Available from: 2012-04-16 Created: 2012-04-16 Last updated: 2015-06-30Bibliographically approved
2. Anxiety, depressive and somatic symptoms in adults with congenital heart disease
Open this publication in new window or tab >>Anxiety, depressive and somatic symptoms in adults with congenital heart disease
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2013 (English)In: Journal of Psychosomatic Research, ISSN 0022-3999, E-ISSN 1879-1360, Vol. 74, no 1, 49-56 p.Article in journal (Refereed) Published
Abstract [en]

Objective

Despite the improvement in life-expectancy of adults with congenital heart disease, they may experience unique medical and social challenges that could impact on their psychological functioning. The aims of this study were to address the experience of anxiety, depressive and somatic symptoms among adults with congenital heart disease in comparison with that of non-heart diseased persons considering the role of various factors (e.g. socio-economic).

Methods

In cross-sectional case–control study, the participants consisted of 347 patients with congenital heart disease (18–64 years, 52.2% female) and 353 matched (by sex/age) non-heart diseased persons. The participants completed a questionnaire. The data were analyzed with bivariate and multivariate methods.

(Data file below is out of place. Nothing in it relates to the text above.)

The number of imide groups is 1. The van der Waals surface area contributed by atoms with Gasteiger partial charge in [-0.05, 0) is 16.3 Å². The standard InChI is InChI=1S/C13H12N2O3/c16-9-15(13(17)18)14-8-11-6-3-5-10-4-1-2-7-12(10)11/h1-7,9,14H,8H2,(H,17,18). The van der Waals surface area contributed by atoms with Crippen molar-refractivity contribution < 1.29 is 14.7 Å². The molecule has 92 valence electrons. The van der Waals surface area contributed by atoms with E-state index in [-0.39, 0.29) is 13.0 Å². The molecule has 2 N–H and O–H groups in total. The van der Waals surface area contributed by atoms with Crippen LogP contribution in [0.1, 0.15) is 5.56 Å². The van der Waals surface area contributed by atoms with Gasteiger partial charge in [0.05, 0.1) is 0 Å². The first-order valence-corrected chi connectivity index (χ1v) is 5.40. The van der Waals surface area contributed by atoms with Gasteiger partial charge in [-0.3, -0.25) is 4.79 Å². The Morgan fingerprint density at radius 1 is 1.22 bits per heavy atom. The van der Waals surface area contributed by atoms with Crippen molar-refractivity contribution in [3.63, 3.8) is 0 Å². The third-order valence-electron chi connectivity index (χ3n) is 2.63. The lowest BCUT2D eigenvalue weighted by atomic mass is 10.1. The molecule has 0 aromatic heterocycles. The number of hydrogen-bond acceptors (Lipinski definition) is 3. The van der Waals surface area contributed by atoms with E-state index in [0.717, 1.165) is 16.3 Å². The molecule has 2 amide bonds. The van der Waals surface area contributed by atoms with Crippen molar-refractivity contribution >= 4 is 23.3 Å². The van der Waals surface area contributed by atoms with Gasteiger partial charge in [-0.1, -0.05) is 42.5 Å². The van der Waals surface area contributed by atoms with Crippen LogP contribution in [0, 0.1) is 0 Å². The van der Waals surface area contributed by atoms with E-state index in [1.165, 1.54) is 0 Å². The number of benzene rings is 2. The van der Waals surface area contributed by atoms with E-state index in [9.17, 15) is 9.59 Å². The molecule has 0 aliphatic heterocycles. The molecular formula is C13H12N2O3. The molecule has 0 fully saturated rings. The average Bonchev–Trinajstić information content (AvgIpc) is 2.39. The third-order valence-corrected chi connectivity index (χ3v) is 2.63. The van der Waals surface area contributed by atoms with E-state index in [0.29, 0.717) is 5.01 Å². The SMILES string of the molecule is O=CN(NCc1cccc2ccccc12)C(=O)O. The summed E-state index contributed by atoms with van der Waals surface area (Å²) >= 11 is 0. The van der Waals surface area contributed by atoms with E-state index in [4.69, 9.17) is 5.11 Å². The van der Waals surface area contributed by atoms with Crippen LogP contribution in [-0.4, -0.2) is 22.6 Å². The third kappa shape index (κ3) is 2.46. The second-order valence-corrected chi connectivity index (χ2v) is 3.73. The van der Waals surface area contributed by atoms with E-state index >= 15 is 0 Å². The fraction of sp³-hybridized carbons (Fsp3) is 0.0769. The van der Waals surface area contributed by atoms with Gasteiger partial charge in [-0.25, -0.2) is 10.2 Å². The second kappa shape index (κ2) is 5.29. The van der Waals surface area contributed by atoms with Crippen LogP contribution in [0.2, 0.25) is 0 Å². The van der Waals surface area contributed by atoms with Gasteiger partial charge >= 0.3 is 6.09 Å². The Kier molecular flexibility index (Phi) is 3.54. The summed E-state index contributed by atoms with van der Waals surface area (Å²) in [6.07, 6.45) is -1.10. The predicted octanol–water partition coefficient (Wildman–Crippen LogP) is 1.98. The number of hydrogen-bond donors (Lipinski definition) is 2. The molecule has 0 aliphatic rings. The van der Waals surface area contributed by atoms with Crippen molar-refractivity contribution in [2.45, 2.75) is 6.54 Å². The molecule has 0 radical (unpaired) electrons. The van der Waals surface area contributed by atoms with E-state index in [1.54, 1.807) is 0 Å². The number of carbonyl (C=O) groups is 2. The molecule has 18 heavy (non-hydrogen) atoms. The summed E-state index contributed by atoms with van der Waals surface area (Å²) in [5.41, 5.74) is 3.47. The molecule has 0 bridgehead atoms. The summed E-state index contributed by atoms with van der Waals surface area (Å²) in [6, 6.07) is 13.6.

Results

In bivariate analyses, scores in anxiety and somatic symptoms were higher among patients than the healthy controls (both at p ≤ 0.001), whereas the groups did not differ in depressive symptoms. Following multiple-linear-regression-analyses, only the association between congenital heart disease and somatic symptoms was confirmed. Among the patients, perceived financial strain was significantly related to anxiety, depressive and somatic symptoms; lower perceived social support to anxiety and depression; and low annual income to somatic symptoms. Additionally, somatic symptoms were associated with anxiety and depressive symptoms, and vice versa. And no medical variables were related to anxiety, depressive and somatic symptoms.

Conclusions

Congenital heart disease was only independently associated with somatic symptoms. Financial strain, social support and co-existence of emotional distress with somatic symptoms should be considered in developing appropriate interventions to improve the well-being of patients with congenital heart disease. However, longitudinal research is warranted to clarify causality.

Keyword
Congenital heart disease; Grown-up; Mental health; Psychosomatic; Social functioning
National Category
Medical and Health Sciences
Identifiers
urn:nbn:se:miun:diva-17227 (URN)10.1016/j.jpsychores.2012.10.006 (DOI)000313390100010 ()2-s2.0-84871686549 (Scopus ID)
Available from: 2013-01-18 Created: 2012-10-23 Last updated: 2015-07-01Bibliographically approved
3. Style of Coping and its Determinants in Adults with Congenital Heart Disease in a Developing Country
Open this publication in new window or tab >>Style of Coping and its Determinants in Adults with Congenital Heart Disease in a Developing Country
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2014 (English)In: Congenital Heart Disease, ISSN 1747-079X, E-ISSN 1747-0803, Vol. 9, no 4, 349-360 p.Article in journal (Refereed) Published